Open Access Te Herenga Waka-Victoria University of Wellington
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'Sado' - A novel and Expressions of creativity and rhetorical allience: Ni-Vanuatu women's voices

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posted on 2021-06-08, 01:01 authored by Mikaela Nyman
This PhD thesis in creative writing explores women’s marginalised or under-represented public voices in Vanuatu, focusing on literary writing. The thesis is in two parts and uses the dual lenses of fiction and critical thinking to explore the factors that define women’s realities and circumscribe the avenues for their voices to be heard and for their creative work to be published. The creative component is the main research element and consists of a novel, Sado,set in Vanuatu. The critical component addresses the invisibility of Ni-Vanuatu women writers and the ways in which they have attempted to overcome and challenge existing social and traditional power structures that silence women. The critical enquiry includes oral history interviews with three generations of Ni-Vanuatu women writers. This thesis is practice-led and uses an applied research approach, rather than a theoretical approach. The novel dramatises and articulates the moral and ethical dilemmas,regarding women’s place in society and the challenges posed by customary traditions rooted in a specific place for an increasingly mobile and urban population. The ethos guiding this project is to hold the space for Ni-Vanuatu women writers to tell their own stories.The thesis sits within the inter-disciplinary frameworks of Pacific Studies and Cultural Studies. It draws on Pacific literature and uses feminist theory and methodology,in combination with articulation and oral history methods,to examine the enabling and constraining factors, the actions, motivation and themes of three generations of Ni-Vanuatu writers, established and emerging, and the alliances they are attempting to forge. The thesis finds, firstly, that gendered norms, certain policies and aspects of customary traditions that use the male position as a default have contributed to limiting the public space for Ni-Vanuatu women’s voices to be heard and given due recognition. It furthermore finds that colonial language policies, particularly in education, have contributed to a reluctance to consider Bislama an appropriate literary vehicle. Finally,literary efforts in Vanuatu continue to be hampered by the absence of a community of writers, supportive institutions, publishing outlets, editorial support and a lack of finance for self-publishing work in printed form. An exploration of the significance of the poetry and non-fiction of two published Ni-Vanuatu writers, Grace Mera Molisa and Mildred Sope, anchors this research project historically. A creative writing workshop and oral history conversations constitute an extension of my research methodology into decolonising methods of research embedded in indigenous knowledge and local context. They likewise provide a generative and more collaborative form of meaning-making. In the spirit of Lisa King’s ideas on rhetorical sovereignty and rhetorical alliance, I explore various opportunities to generate more published writing from Vanuatu in collaboration with Ni-Vanuatu writers.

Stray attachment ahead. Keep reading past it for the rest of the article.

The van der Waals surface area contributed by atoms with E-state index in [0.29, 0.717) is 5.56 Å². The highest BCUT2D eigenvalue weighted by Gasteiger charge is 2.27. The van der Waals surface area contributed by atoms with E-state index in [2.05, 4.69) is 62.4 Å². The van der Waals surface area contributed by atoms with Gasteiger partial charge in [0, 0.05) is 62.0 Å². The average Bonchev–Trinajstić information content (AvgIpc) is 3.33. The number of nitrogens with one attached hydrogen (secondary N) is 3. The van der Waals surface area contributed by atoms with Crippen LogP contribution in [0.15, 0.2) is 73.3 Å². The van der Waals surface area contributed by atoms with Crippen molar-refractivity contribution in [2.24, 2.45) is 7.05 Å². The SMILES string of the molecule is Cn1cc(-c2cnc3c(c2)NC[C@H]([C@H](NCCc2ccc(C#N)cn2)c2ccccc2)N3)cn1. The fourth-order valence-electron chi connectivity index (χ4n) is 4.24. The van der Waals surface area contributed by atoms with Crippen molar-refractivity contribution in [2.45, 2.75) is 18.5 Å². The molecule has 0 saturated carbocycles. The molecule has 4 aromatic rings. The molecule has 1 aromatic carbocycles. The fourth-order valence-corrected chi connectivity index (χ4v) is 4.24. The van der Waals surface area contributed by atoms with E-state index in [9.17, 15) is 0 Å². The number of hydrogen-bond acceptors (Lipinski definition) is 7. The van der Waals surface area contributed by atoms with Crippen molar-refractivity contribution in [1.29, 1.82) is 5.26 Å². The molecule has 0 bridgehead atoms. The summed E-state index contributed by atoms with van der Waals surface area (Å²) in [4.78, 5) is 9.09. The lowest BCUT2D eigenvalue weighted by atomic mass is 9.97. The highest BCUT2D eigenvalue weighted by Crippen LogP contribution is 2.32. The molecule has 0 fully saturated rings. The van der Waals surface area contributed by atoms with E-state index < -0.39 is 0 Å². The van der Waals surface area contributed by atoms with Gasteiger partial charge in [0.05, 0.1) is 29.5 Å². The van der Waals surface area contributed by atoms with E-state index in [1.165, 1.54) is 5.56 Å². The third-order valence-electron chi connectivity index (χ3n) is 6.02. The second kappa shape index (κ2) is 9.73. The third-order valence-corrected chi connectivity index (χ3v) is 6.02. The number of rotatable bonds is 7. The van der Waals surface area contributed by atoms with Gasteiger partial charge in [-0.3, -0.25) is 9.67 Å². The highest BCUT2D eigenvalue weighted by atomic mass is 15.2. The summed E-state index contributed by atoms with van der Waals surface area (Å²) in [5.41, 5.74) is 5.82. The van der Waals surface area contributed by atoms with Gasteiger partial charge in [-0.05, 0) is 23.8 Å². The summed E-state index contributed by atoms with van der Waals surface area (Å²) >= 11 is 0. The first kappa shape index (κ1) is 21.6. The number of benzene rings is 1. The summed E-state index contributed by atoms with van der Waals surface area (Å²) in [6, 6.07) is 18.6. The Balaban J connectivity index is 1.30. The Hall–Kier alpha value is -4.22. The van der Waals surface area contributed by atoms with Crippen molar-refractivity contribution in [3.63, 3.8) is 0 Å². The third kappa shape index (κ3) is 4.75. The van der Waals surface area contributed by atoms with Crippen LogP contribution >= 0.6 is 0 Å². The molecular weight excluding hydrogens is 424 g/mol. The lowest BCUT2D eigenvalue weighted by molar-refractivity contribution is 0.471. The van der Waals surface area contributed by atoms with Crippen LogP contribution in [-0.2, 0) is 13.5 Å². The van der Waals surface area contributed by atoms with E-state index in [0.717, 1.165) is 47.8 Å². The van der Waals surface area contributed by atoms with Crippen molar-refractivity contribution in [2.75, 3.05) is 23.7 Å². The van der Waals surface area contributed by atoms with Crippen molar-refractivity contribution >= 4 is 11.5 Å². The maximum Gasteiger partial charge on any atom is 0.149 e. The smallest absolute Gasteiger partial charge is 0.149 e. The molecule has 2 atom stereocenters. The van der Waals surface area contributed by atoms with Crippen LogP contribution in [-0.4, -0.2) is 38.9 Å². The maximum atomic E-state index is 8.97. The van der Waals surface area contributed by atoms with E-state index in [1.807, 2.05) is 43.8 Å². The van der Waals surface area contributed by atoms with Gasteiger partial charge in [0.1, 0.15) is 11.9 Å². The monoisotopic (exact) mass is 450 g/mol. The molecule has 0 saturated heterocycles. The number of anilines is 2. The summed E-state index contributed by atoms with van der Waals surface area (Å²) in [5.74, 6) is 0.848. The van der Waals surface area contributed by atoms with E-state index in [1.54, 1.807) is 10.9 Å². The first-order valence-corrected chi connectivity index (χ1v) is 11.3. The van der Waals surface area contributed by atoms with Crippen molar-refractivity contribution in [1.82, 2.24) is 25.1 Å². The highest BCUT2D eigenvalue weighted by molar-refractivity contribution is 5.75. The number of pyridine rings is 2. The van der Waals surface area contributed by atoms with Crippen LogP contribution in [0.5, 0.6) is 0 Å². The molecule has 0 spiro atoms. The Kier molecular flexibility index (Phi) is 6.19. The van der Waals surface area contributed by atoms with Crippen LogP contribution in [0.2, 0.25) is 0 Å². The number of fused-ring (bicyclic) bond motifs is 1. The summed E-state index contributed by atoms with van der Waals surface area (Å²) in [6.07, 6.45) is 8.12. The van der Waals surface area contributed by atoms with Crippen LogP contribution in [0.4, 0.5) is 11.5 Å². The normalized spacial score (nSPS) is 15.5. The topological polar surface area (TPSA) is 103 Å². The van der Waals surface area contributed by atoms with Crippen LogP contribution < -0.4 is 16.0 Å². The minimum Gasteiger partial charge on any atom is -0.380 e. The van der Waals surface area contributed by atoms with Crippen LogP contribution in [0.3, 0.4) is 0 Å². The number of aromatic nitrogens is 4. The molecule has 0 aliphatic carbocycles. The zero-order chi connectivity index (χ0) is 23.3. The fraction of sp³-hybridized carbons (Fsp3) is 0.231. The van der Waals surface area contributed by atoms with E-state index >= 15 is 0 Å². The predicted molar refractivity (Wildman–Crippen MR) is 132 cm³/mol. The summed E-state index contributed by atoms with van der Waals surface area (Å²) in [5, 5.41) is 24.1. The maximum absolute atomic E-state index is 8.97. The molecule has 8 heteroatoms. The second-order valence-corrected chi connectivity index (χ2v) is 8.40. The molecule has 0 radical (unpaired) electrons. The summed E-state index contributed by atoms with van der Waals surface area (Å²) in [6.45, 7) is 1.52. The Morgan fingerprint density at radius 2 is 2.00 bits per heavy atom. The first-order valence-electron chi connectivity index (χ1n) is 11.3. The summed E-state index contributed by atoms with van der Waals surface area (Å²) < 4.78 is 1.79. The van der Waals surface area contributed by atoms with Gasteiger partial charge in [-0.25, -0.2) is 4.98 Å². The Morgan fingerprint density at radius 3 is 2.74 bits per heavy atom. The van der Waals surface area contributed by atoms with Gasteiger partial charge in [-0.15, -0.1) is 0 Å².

Copyright Date


Date of Award



Te Herenga Waka—Victoria University of Wellington

Rights License

Author Retains All Rights

Degree Discipline

Creative Writing

Degree Grantor

Te Herenga Waka—Victoria University of Wellington

Degree Level


Degree Name

Doctor of Philosophy

ANZSRC Socio-Economic Outcome code

280122 Expanding knowledge in creative arts and writing studies



Victoria University of Wellington School

International Institute of Modern Letters


Wilkins, Damien; Teaiwa, Teresia; Molisa, Pala